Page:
“Hark the glad sound! The Savior comes, the Savior promised long; let every heart prepare a throne and ev’ry voice a song”. Words from a well-known Advent hymn. “Prepare my heart, Lord Jesus” are words to another. That’s what we’ve been doing throughout this season of Advent – asking the Lord to keep us prepared to celebrate his birth and to greet him in faith when he comes again in glory. And, we know how he does it. He keeps us prepared by speaking to us in his Word and by the power of the Gospel keeps us with Jesus Christ in the one true faith.
Now at the time of this recording there are four days remaining until Christmas Eve. The season of Advent is coming to a close. Our celebration of the Lord’s birth is at hand. Personally, you might have some things to do yet - shopping maybe, or house cleaning, or cooking or travel plans. This is a famously and maybe unavoidably busy time of year, to be sure.
Precisely for that reason, however, I encourage you to do something in the next four days. Spend a little time in each of these last days leading up to Christmas alone with your New Testament and read the accounts of the Savior’s birth from the Gospels. We’ll be hearing them read during the last Sunday of Advent and the Christmas services. Read them ahead of time for yourself, as you ask the Lord to prepare your heart to focus on the gift of Christ this Christmas. Remember the mother of Jesus, as she surveyed the events of that blessed eve and “treasured up all these things and pondered them in her heart.” (Luke 2:19) Let that example be your guide as you sit alone – or with your spouse and children – and meditate upon the birth of Christ, Biblical account by Biblical account. And here, if it helps, is a suggested order:
Reading #1 – Luke 1:26-38. This is the Gospel reading for this upcoming Fourth Sunday in Advent. Mary, a faithful believer who knew that someday the Savior would come, is given amazing news. She would be the mother of the Messiah! She’s stunned – even a little fearful at the angel’s presence and message. There she stands, like the shepherds would later, as a sinful human being in the presence of a holy representative of the Almighty. But, as the Lord in grace continually reaches out to all of us to this day, the first message is, “Do not be afraid.” And Mary’s response again is one to be followed: “I am the Lord’s servant. May it be to me as you have said.”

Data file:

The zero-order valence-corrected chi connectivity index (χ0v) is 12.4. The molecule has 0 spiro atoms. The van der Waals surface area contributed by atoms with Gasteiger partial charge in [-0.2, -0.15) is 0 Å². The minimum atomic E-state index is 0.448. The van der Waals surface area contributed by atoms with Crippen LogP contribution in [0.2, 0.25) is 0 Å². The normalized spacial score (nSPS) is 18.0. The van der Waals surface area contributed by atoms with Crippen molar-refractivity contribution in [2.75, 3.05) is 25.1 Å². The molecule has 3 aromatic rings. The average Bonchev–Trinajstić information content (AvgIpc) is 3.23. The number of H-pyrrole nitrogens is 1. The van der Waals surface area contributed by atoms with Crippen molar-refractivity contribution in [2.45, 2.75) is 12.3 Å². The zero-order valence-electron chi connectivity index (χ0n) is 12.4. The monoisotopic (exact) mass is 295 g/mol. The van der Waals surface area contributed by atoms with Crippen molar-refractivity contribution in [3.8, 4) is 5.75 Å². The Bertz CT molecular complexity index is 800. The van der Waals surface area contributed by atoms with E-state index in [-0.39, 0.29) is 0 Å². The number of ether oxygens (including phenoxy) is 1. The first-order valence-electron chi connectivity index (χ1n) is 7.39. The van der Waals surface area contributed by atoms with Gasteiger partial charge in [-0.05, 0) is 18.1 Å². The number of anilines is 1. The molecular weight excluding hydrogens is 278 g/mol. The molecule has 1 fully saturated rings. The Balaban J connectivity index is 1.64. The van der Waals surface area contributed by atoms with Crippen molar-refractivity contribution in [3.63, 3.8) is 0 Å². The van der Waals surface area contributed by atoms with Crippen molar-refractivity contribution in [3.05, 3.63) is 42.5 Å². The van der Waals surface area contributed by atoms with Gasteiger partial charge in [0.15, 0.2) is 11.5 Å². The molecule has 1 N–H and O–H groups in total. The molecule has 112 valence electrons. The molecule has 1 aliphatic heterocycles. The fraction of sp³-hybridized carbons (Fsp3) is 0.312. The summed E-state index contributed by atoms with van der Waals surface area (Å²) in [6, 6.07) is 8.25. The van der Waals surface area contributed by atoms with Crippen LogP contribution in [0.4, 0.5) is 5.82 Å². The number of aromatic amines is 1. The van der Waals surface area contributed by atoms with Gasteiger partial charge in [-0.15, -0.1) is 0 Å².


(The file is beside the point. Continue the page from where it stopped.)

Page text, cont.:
Reading #2 – Matthew 1:18-25. Next, put yourself in Joseph’s shoes. But as you read and ponder, don’t only put yourself in his shoes in suspecting foul play in his engagement to Mary when he hears she is expecting a child. Watch particularly how he listens to the Lord’s Word and how he responds. And pay particular attention to the names of our Savior that are mentioned in this account. He is indeed the one who saves us from our sins! Without him, we all would stand in fear before the Almighty! But, he enters our race and becomes one of us, to do what all of us should have done but can’t. He come to be perfect in our place. And he comes to die and suffer hell in our place. He comes to save his people from their sins. That means he came to save us. And, “God with us”! That means God is with you, and with me! Also, one more note about Joseph: we never hear him speak in the sacred record of the Bible, but we only watch as he listens to the Word and acts according to it. A good example indeed!
Reading #3 – Luke 2:1-20. This is the famous account that you recognize and perhaps even have committed to memory. Luke takes time to relate details of when and where and how in just the right time the Lord Jesus was born in Bethlehem, “just as they had been told.” Maybe we’ve heard it so many times that the syllables glide past us so poetically and easily that we may miss some of the truths simply because of familiarity. Read it slowly, pausing and pondering in your heart the beauty of the Great Gift that is ours at Christmas!
Reading #4 – John 1:1-18. John is a little more abstract in his inspired description of our Redeemer. You’ll notice that right away. He calls him “the Word” who “became flesh and made his dwelling among us.” And he calls him a “light” shining in the darkness. God communicates with us through his Word. God gets things done by the power of his Word. And here we have Jesus described as the Word – God’s powerful communication and connection with us in human flesh. We sing it in the carol, “Veiled in flesh the God-head see, hail th’ incarnate Deity! Pleased as man with us to dwell, Jesus, our Immanuel! Hark! The herald angels sing, ‘Glory to the newborn King!’” Read the verses of John’s account attentively, and treasure up and ponder the Word in your heart. Then, as a truth for life, memorize verse 16.
With our New Testaments in our hands as we pause in these busy days, prepare our hearts, Lord Jesus!